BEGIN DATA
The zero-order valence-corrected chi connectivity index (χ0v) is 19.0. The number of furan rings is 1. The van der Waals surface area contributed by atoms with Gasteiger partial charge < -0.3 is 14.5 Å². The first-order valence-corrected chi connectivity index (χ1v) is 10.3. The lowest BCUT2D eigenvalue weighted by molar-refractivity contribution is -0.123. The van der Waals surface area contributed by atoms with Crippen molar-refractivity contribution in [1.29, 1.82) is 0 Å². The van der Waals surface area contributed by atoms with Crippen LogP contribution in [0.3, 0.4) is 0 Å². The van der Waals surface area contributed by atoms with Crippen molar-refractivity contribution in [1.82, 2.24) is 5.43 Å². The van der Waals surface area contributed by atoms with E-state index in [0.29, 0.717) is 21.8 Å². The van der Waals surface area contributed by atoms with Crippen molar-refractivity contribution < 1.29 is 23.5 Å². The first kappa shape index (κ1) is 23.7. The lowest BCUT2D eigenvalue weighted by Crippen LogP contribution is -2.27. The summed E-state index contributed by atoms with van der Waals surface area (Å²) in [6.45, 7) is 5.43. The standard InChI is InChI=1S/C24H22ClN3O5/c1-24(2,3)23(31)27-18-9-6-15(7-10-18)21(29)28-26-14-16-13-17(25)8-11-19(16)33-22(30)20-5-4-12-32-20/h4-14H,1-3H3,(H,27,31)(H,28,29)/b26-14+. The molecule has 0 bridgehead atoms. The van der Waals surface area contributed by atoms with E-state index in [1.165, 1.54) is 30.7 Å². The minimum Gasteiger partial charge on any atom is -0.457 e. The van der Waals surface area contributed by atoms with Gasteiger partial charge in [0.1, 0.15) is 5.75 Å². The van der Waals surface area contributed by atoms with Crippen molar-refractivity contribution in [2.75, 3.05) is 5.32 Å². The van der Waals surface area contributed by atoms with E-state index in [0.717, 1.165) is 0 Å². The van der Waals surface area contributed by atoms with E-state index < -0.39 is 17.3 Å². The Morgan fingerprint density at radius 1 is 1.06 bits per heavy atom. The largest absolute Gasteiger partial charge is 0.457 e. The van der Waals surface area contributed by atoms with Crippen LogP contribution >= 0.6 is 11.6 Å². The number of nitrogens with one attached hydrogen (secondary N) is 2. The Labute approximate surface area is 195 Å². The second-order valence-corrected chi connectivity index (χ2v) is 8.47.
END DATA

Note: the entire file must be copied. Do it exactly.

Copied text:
The zero-order valence-corrected chi connectivity index (χ0v) is 19.0. The number of furan rings is 1. The van der Waals surface area contributed by atoms with Gasteiger partial charge < -0.3 is 14.5 Å². The first-order valence-corrected chi connectivity index (χ1v) is 10.3. The lowest BCUT2D eigenvalue weighted by molar-refractivity contribution is -0.123. The van der Waals surface area contributed by atoms with Crippen molar-refractivity contribution in [1.29, 1.82) is 0 Å². The van der Waals surface area contributed by atoms with Crippen LogP contribution in [0.3, 0.4) is 0 Å². The van der Waals surface area contributed by atoms with Crippen molar-refractivity contribution in [1.82, 2.24) is 5.43 Å². The van der Waals surface area contributed by atoms with E-state index in [0.29, 0.717) is 21.8 Å². The van der Waals surface area contributed by atoms with Crippen molar-refractivity contribution < 1.29 is 23.5 Å². The first kappa shape index (κ1) is 23.7. The lowest BCUT2D eigenvalue weighted by Crippen LogP contribution is -2.27. The summed E-state index contributed by atoms with van der Waals surface area (Å²) in [6.45, 7) is 5.43. The standard InChI is InChI=1S/C24H22ClN3O5/c1-24(2,3)23(31)27-18-9-6-15(7-10-18)21(29)28-26-14-16-13-17(25)8-11-19(16)33-22(30)20-5-4-12-32-20/h4-14H,1-3H3,(H,27,31)(H,28,29)/b26-14+. The molecule has 0 bridgehead atoms. The van der Waals surface area contributed by atoms with E-state index in [1.165, 1.54) is 30.7 Å². The minimum Gasteiger partial charge on any atom is -0.457 e. The van der Waals surface area contributed by atoms with Gasteiger partial charge in [0.1, 0.15) is 5.75 Å². The van der Waals surface area contributed by atoms with Crippen molar-refractivity contribution in [2.75, 3.05) is 5.32 Å². The van der Waals surface area contributed by atoms with E-state index in [0.717, 1.165) is 0 Å². The van der Waals surface area contributed by atoms with E-state index < -0.39 is 17.3 Å². The Morgan fingerprint density at radius 1 is 1.06 bits per heavy atom. The largest absolute Gasteiger partial charge is 0.457 e. The van der Waals surface area contributed by atoms with Crippen LogP contribution >= 0.6 is 11.6 Å². The number of nitrogens with one attached hydrogen (secondary N) is 2. The Labute approximate surface area is 195 Å². The second-order valence-corrected chi connectivity index (χ2v) is 8.47.